President Trump has said that if the Supreme Court overturns Obamacare, Republicans will deliver a “far better plan.” Instead of continuing to make such boasts, however, Trump would be better served by getting Republicans to actually agree on one.
As Peter Suderman details, going back to his first flirtation with a presidential run as a Reform Party candidate in 2000, Trump has been talking about his ability to deliver a fantastic healthcare plan — with lower costs, greater quality, and universal coverage. Yet, neither he nor his fellow Republicans have grappled in a serious way with the obvious trade-offs in healthcare.
Though it’s popular to say that Republicans lack a plan for healthcare, in reality, it would be more accurate to say that they have many different ideas about reforming the healthcare system but have failed to agree on a single approach.
Dating back to before Barack Obama was even elected, I’ve been urging conservatives to get serious about healthcare policy and to unify around a vision. In 2015, I released a book, Overcoming Obamacare, detailing three competing visions for right-of-center healthcare, with the central debate among Republicans being: How much of Obamacare do we want to get rid of and how far do we want to go in the direction of a free-market system?
That fall, during the heated Republican primary, I warned that “ignoring the Republican divisions on health policy won’t make them go away. It will only insure that the debate gets delayed. And if a Republican captures the presidency in 2016, he or she could come to office facing a health system in chaos, only to encounter a civil war within the party over what to do about it as all of the divisions being currently hidden explode to the surface.”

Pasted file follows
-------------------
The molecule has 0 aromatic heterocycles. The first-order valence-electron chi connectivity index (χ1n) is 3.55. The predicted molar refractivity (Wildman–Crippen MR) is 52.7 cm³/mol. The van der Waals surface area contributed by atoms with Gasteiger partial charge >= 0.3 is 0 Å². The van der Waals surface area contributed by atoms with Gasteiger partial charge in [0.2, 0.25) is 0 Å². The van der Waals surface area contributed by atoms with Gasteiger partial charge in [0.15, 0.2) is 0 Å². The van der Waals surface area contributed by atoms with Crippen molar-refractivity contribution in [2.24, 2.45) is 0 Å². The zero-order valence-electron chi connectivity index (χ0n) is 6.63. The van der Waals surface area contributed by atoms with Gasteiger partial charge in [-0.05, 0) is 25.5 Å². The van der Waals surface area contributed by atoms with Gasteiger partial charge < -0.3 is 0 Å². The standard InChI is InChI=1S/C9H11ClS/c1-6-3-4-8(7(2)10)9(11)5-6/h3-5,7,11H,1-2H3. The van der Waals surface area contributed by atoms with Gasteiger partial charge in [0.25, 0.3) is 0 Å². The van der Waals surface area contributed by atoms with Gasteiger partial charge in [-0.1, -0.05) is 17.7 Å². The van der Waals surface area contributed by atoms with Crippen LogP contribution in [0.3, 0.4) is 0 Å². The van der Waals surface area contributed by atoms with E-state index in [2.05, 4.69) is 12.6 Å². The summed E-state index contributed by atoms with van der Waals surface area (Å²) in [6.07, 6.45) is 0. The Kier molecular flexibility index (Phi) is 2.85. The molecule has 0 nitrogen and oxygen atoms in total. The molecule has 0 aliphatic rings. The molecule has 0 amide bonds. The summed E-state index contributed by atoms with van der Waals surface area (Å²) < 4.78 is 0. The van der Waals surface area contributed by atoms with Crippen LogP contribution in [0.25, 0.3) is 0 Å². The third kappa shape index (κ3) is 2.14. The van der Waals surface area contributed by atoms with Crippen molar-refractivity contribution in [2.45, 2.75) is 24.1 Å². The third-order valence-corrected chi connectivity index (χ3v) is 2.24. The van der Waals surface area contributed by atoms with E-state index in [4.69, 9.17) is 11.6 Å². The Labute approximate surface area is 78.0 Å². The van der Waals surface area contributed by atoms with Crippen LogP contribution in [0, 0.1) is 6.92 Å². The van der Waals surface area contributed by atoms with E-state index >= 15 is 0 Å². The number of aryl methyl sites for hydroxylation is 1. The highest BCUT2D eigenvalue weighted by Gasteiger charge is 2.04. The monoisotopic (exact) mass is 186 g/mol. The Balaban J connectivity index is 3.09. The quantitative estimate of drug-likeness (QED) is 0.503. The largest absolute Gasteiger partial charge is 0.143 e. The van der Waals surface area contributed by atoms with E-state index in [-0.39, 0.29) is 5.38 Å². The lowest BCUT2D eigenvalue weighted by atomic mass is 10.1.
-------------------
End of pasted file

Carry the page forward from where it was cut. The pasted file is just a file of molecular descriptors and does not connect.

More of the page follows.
Of course, that ended up being exactly what happened in 2017, when Republicans finally gained full control of Washington and were put in the position to repeal and replace Obamacare, which they had been promising to do since 2010. They had a narrow Senate majority and were unable to come up with a plan that went far enough toward ushering in a free-market system to keep conservatives while preserving enough of Obamacare to satisfy centrists. Making the issue more complicated was the need to do everything through the reconciliation process to allow legislation to pass with a simple majority, thus giving lawmakers less flexibility to negotiate.
Having failed to come together in 2017, Republicans are in an even worse place to pass an alternative now that Democrats control the House of Representatives. But for Trump’s renewed promise of a “far better plan” to be remotely credible, he’s going to have to prove that Republicans can unify around a single idea.